The Ultimate Master had the lightest trigger, starting at 4 pounds out-of-the-box, and wearing in to 3.5 pounds after 1,200 rounds, as Baer indicated it would. The Monolith Heavyweight and Premier II measured 4.25 to 4.5 pounds out-of-the-box, and the Premier II wore in to 4 pounds. The Monolith Heavyweight had the heaviest trigger pull after testing at 4.5 pounds. All three trigger actions had about 1/16 inch of takeup, and almost nothing in the way of creep or overtravel. Thumb safeties were ambidextrous of the Swenson pattern, retaining the offside lever by having a tab off the front of the lever hook inside a slot cut into a modified grip panel. The tab of the primary safety lever did not, when flipped up into the on-Safe position, expose the underlying hole in the frame — a rarity among 1911s when mating a thumb safety to a highrise beavertail. While the main safety lever was quite wide, the lefty paddle was considerably thinner. Les Baer felt that a left-hand shooter — he’s a lefty himself — shouldn’t be able to put much pressure on that offside lever and really ride it hard, or they’ll snap it off. He made the lever thinner so that couldn’t happen.
All three test guns had their frontstraps and slide-stop tabs checkered at 30 lpi. All checkering on Les Baer 1911s was hand cut. Grip safeties were the highrise beavertail type with raised lug on bottom. Unlike safeties on other 1911s, all three Baer safeties disengaged with little inward movement.
Grips were of cocobolo, fully checkered and squared-off at the bottom. This works well with guns featuring a mag funnel, in our view. Grip screws were the traditional slotted type. Each gun was supplied with two stainless-steel eight-round magazines with black composite followers and baseplates.
Here’s how the guns compared in more individual detail:
The Ultimate Master’s slide and frame were blued carbon steel. This was the only gun that, in addition to its checkered frontstrap, also had a checkered (30 lpi) mainspring housing. Likewise, it was the only gun with 30-lpi checkering under the trigger guard. This is a feature many people love, feeling it makes the gun twist less in their grip under recoil, cutting down on lateral dispersion when firing a 1911 fast.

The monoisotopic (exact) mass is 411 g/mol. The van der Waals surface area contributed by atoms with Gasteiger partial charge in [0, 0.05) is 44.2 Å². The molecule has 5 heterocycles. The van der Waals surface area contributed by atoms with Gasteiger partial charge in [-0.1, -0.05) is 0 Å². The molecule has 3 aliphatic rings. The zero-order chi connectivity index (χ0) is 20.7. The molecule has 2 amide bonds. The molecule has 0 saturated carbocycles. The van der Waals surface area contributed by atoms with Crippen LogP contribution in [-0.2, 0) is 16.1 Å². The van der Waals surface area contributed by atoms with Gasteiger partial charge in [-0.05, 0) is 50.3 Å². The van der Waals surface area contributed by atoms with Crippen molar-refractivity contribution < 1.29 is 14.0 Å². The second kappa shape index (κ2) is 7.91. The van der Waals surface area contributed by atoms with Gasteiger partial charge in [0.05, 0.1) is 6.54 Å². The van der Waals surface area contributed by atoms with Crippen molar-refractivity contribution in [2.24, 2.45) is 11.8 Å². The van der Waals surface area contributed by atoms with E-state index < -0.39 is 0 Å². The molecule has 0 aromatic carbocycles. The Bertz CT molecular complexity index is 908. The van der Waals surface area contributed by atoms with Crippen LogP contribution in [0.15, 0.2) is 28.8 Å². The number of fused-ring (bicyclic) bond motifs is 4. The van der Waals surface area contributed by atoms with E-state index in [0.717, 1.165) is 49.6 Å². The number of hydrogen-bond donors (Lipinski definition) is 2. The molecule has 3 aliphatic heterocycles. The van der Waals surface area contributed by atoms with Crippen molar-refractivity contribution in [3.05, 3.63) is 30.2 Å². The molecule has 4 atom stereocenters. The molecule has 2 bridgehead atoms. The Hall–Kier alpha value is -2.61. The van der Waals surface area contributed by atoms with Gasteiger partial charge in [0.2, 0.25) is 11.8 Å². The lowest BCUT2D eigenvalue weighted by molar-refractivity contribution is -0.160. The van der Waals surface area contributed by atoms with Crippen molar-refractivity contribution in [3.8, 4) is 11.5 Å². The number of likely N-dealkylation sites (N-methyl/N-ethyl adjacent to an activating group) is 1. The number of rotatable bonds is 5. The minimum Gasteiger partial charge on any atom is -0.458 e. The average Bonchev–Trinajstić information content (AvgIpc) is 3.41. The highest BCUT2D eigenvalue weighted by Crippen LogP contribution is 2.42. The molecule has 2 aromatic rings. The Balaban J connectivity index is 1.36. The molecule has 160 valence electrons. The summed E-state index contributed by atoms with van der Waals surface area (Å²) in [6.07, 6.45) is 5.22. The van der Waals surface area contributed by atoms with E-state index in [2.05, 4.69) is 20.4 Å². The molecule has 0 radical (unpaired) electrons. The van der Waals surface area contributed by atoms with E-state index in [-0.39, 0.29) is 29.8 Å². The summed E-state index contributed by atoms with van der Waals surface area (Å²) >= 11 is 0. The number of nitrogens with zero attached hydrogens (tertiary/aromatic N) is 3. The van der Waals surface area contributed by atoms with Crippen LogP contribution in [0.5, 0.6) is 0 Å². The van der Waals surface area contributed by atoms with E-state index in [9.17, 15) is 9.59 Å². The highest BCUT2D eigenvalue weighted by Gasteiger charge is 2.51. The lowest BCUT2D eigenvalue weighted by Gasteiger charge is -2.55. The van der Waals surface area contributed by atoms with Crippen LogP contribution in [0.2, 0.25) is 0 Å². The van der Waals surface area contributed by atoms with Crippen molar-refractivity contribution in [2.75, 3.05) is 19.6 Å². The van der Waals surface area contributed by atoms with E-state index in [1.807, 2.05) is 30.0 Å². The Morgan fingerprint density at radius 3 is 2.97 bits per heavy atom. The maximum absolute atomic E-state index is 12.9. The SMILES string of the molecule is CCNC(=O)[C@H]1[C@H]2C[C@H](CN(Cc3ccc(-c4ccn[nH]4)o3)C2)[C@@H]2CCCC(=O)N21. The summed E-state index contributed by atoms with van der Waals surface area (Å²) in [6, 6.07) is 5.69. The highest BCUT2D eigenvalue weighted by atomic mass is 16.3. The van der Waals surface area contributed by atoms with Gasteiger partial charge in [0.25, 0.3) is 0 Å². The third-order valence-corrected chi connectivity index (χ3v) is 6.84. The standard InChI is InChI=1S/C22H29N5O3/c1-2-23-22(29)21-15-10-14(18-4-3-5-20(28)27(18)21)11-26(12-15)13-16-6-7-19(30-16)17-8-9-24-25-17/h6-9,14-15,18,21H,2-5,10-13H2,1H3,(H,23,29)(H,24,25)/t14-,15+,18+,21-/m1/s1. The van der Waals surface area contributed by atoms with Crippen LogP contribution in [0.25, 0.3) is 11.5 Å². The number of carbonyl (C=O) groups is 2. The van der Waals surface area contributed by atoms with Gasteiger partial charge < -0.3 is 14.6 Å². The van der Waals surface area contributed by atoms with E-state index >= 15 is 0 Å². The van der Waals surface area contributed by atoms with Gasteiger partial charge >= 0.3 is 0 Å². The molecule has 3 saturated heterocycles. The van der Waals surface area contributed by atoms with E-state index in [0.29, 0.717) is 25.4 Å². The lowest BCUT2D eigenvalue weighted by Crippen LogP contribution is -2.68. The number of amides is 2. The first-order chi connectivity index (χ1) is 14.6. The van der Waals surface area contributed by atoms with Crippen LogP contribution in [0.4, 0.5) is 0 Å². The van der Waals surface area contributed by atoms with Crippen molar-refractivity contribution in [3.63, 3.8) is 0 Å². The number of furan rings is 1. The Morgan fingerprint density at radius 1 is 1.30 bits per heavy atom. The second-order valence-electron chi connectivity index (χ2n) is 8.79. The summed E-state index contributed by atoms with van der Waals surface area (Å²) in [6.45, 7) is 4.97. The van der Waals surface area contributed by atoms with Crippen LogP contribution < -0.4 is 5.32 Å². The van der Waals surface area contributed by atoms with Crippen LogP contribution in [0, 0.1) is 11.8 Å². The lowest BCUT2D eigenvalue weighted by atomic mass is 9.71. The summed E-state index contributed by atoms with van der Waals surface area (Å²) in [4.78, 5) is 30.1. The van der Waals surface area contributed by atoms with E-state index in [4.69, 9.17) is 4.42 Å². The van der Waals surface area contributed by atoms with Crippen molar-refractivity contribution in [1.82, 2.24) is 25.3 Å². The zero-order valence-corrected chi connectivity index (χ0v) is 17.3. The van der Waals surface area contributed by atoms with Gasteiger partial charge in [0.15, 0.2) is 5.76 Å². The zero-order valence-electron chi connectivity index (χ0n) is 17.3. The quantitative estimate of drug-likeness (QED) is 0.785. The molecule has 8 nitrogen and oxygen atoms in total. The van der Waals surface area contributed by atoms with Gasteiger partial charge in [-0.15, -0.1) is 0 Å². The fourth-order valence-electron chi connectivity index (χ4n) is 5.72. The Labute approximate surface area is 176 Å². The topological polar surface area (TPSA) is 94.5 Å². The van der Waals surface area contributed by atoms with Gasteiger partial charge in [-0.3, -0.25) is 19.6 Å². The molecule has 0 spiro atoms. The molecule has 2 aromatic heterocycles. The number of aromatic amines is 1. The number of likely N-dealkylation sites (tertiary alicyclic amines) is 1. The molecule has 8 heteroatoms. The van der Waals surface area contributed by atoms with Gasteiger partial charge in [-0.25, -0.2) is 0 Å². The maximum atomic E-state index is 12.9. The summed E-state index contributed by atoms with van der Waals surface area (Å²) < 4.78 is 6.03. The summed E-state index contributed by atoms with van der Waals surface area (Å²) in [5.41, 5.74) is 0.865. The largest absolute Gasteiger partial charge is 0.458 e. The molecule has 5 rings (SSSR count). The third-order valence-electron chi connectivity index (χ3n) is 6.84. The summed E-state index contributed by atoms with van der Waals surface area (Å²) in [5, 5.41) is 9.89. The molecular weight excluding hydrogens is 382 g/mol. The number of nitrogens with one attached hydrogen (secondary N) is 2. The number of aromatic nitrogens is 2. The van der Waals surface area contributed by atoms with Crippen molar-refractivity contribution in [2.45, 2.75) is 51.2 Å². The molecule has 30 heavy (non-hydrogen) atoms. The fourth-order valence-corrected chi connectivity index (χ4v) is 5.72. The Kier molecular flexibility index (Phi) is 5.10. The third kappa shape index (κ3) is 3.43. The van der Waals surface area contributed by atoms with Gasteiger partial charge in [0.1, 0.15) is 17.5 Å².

The rear sight blade was horizontally serrated 40 lpi, and that pattern continued down onto the rear of the slide and extractor head. While touted as “breaking up distracting glare off the back of the slide,” we think this feature is really an excuse for truly fine pistolsmiths to show off their skills.
The top of the slide had been serrated but not flat topped. Les Baer refuses to flat top a 1911. He’s seen too many flat-topped 1911s crack at this point because removing metal from the slide top thins and weakens it. Eleven parallel lines (at 30 lpi) were carved in the metal, from the very front of the slide all the way back to the body of the rear sight. The effect was cosmetically pleasing.
The gun was fitted with a mag funnel that was blended to mate with the mag well entrance. The Les Baer Ultimate Master 1911 was intended to be appropriate for double duty as an IPSC/IDPA match piece and/or a carry gun. A good mag funnel is a non-negotiable necessity on the former, and an excellent case can be made for it being a really good idea on a carry gun, as well.
The Ultimate Master’s “big head” magazine release might not find favor with many “tactically oriented” gun carriers, but during our evaluation, we actually carried the Ultimate Master for several months and found that huge button caused no problems in concealed carry. Moreover, it performed its intended function of allowing mag changes with minimal shifting of the gun in the hand.